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Comment Re: Bad programming idea that works (Score 1) 674

It doesn matter. When you run a server room, and a consultancy _firm_ makes that recommendation, it's not your business to do their HR work for them.
A consulting firm that allows this kind of shit is a liability for the health of your systems, and a waste of resources. You need to get rid of them, and put a higher bar if any other company wants your money or attention. That's the safest bet.

Graphics

Ask Slashdot: Why Don't Graphics Cards For VR Use Real-Time Motion Compensation? 159

dryriver writes: Graphics cards manufacturers like Nvidia and AMD have gone to great pains recently to point out that in order to experience virtual reality with a VR headset properly, you need a GPU capable of pushing at least a steady 90 FPS per eye, or a total of at least 180 FPS for both eyes, and at high resolutions to boot. This of course requires the purchase of the latest, greatest high-end GPUs made by these manufacturers, alongside the money you are already plonking down for your new VR headset, and a good, fast gaming-class PC. This raises an interesting question: virtually every LCD/LED TV manufactured in the last 5 or 6 years has a 'Real-Time Motion Compensation' feature built in. This is the not-so-new-at-all technique of taking, say, a football match broadcast live at 30 FPS or Hz, and algorithmically generating extra in-between frames in real time, thus giving you a hyper-smooth 200-400 FPS/Hz image on the TV set with no visible stutter or strobing whatsoever. This technology is not new. It is cheap enough to include in virtually every TV set at every price level (thus the hardware that performs the real-time motion compensating cannot cost more than a few dollars total). And the technique should, in theory, work just fine with the output of a GPU trying to drive a VR headset. Now suppose you have an entry level or mid-range GPU capable of pushing only 40-60 FPS in a VR application (or a measly 20-30 FPS per eye, making for a truly terrible VR experience). You could, in theory, add some cheap motion compensation circuitry to that GPU and get 100-200 FPS or more per eye. Heck, you might even be able to program a few GPU cores to run the motion compensation as a real-time GPU shader as the rest of the GPU is rendering a game or VR experience.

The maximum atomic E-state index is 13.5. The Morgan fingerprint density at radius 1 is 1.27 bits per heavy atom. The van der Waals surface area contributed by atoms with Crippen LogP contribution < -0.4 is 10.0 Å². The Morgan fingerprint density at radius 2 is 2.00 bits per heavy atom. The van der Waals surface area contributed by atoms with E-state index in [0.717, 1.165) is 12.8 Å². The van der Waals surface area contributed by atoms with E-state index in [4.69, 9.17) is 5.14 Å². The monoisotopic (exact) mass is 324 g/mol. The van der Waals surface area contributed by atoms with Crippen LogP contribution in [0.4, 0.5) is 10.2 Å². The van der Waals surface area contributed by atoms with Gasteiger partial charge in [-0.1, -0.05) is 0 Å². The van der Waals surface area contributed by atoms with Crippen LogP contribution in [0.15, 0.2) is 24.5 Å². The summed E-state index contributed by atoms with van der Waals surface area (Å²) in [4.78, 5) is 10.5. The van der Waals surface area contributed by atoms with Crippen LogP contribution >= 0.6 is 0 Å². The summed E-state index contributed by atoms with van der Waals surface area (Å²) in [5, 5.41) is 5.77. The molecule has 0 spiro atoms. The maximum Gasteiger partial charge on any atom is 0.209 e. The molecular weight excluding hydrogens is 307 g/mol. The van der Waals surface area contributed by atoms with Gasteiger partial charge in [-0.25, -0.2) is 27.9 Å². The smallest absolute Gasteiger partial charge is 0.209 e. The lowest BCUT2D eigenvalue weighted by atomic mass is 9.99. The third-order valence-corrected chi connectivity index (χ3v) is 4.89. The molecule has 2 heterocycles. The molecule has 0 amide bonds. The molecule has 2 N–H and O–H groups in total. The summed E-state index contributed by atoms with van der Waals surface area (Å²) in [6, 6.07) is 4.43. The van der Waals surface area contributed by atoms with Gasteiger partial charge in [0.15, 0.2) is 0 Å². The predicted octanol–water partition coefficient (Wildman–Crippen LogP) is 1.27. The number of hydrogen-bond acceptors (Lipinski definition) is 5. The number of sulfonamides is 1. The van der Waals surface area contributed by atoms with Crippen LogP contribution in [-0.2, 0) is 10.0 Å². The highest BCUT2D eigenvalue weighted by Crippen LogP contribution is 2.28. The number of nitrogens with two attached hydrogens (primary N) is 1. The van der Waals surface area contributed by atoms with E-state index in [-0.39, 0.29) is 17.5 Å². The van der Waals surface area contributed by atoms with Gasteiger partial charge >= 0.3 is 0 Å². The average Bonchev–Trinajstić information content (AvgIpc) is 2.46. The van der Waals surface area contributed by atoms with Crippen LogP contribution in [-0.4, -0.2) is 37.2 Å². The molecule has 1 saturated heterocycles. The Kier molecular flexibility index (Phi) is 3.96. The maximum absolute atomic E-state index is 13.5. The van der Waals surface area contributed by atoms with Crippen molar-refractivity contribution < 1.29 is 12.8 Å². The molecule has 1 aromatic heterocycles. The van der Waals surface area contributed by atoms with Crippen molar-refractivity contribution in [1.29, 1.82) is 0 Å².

So my question: Why don't GPUs for VR use real-time motion compensation techniques to increase the FPS pushed into the VR headset? Would this not make far more financial sense for the average VR user than having to buy a monstrously powerful GPU to experience VR at all?

Comment Re:Not a surprise (Score 1) 227

It's why on the Android side other than a few top selling phones, cases are non-existent and you either deal with it caseless, use an ill-fitting generic case, or use whatever crappy one the manufacturer supplies.

Remove your goggles.